Tibet Day 2018

A Tibet Day celebrating Tibetan culture will be held at the West Barn Bradford-On-Avon on Sunday 3rd June between 1 and 5pm.  The event will include Tibetan singing and dancing, Live Art, traditional Tibetan food and handicraft stalls.   There will be a chance to join in a Tibetan writing session, listen to stories of Tibet and the healing sounds of singing bowls.  
 
Tibetans from all over the south west will be attending in their distinctive traditional dress and will perform songs and dances from the High Himalayas.  There will be an opportunity for members of the public to join in the dancing.
A special performance will also be given by Tibetan children in full costume.
 
Live Art throughout the day will come from local artists Alexandra Gould and Carole Tonge who will paint a Tibetan inspired depiction of the Dalai Lama returning to his homeland, Tibet.
Organised by Bath District Tibet group, Zari Tibet and Bristol4Tibet.  Any donations on the day will be given to the Tibetan Institute of Performing Arts.

The days program is as follows

  • 1pm – Opening ‘Sangsol’ Ceremony – Followed by Tibetan Singing and Dancing
  • 2pm – Chrildrens Activities
  • 3pm – Stories from Tibet
  • 4pm – Tibetan Dance workshop – All Welcome

Notes on the Live Art

In a celebration of the Tibetan Culture on Tibet Day 2018, a painting is being created in the West Barn, Bradford on Avon.   Artist Alexandra Gould and Printmaker Artist Carole Tong are working to a 4ft square design that loosely represents the spiritual and ritual Tibetan mandala. The Mandala is traditionally used to symbolize the Buddhist belief in the transitory nature of material life.
Within this framework, an image of the great monastic roof line of Tibet is central, depicting intricate craftsmanship of buildings and the vast landscape beyond.
Coral and other decorative beads surround the scene and are circled by an animal prayer mask, a tradition that originated in the 6th century and the majestic snow lion of the Tibetan Flag.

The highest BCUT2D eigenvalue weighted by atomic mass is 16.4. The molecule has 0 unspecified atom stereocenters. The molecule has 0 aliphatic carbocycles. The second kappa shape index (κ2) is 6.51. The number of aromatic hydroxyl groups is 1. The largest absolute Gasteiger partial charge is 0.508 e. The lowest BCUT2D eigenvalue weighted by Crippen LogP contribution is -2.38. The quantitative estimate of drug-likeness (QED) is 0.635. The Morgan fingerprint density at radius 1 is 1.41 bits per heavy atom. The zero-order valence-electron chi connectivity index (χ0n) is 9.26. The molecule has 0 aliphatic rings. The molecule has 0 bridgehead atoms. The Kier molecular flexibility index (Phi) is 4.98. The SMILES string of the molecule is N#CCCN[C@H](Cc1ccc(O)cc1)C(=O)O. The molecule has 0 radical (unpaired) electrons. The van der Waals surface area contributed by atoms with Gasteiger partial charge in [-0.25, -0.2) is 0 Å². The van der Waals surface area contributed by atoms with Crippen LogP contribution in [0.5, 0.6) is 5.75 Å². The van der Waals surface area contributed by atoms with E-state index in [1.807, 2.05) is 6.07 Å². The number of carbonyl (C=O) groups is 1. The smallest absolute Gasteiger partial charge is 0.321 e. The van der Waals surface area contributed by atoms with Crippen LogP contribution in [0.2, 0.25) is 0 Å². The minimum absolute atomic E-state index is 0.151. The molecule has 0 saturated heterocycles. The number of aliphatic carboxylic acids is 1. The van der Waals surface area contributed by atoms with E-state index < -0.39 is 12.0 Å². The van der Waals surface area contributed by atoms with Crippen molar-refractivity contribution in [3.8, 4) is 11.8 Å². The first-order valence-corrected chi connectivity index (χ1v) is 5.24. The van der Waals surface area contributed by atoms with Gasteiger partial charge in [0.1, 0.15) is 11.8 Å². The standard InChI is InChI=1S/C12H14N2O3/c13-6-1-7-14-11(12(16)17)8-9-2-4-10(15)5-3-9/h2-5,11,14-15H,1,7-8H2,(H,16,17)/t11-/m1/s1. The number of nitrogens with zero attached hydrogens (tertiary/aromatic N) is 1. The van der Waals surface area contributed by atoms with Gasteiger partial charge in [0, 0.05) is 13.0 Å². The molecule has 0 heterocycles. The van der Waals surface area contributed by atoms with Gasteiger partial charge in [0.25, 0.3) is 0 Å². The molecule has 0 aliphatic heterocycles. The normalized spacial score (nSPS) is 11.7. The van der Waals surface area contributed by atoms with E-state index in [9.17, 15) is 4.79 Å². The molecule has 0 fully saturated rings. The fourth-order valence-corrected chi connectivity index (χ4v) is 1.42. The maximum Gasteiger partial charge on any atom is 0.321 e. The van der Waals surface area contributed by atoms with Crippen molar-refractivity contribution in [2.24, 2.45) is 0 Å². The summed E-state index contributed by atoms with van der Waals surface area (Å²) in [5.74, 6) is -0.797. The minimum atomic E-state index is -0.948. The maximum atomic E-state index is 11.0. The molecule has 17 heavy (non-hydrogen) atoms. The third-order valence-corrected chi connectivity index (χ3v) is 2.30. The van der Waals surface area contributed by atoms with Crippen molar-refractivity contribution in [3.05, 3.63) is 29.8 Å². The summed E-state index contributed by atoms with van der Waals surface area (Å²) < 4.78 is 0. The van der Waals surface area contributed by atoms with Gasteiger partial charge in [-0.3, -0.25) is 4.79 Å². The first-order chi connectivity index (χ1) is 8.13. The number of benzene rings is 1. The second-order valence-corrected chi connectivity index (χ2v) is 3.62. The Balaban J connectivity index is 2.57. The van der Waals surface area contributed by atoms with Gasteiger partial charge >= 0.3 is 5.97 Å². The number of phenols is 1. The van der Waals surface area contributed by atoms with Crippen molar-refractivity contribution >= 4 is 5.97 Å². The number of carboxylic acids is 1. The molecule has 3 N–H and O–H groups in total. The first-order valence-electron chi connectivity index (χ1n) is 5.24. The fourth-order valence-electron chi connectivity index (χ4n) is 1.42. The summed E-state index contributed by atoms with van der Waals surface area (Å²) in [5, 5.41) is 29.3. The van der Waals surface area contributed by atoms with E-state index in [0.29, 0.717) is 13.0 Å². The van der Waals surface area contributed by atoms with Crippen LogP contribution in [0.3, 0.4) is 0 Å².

Borders are comprised of the colourful fabrics that hang within the monasteries and the patterns found on the people of Tibet. Woven embroidery in colourful stripes and elegant Tibetan cloud designs.
Perched in the top corners of the painting are two crows representing the connection between Mahakala, the crows, and the Dalai Lamas.
This connection is woven throughout the history of the Dalai Lamas beginning with the two crows who protected a baby who became the First Dalai Lama Chokey Geundun. Today the 14th Dalai Lama of Tibet recalls that ‘a pair of crows came to roost on the roof of our house. They would arrive each morning, stay for while and then leave.’
Tibetan culture is rich in symbolism and we have sought to encapsulate some of this in painting. The design celebrates the Tibetan Language, taking inspiration from an example of Tashi Mannox’s calligraphy which means “to practice love in hand with understanding is the wisdom of compassion.”
It is by preserving this ancient language, song, dance and traditions that we can continue to learn of the accumulated knowledge and wisdoms stored in the Tibetan Libraries (references in the border at the base of the painting) and keep the Tibetan culture alive for future generations.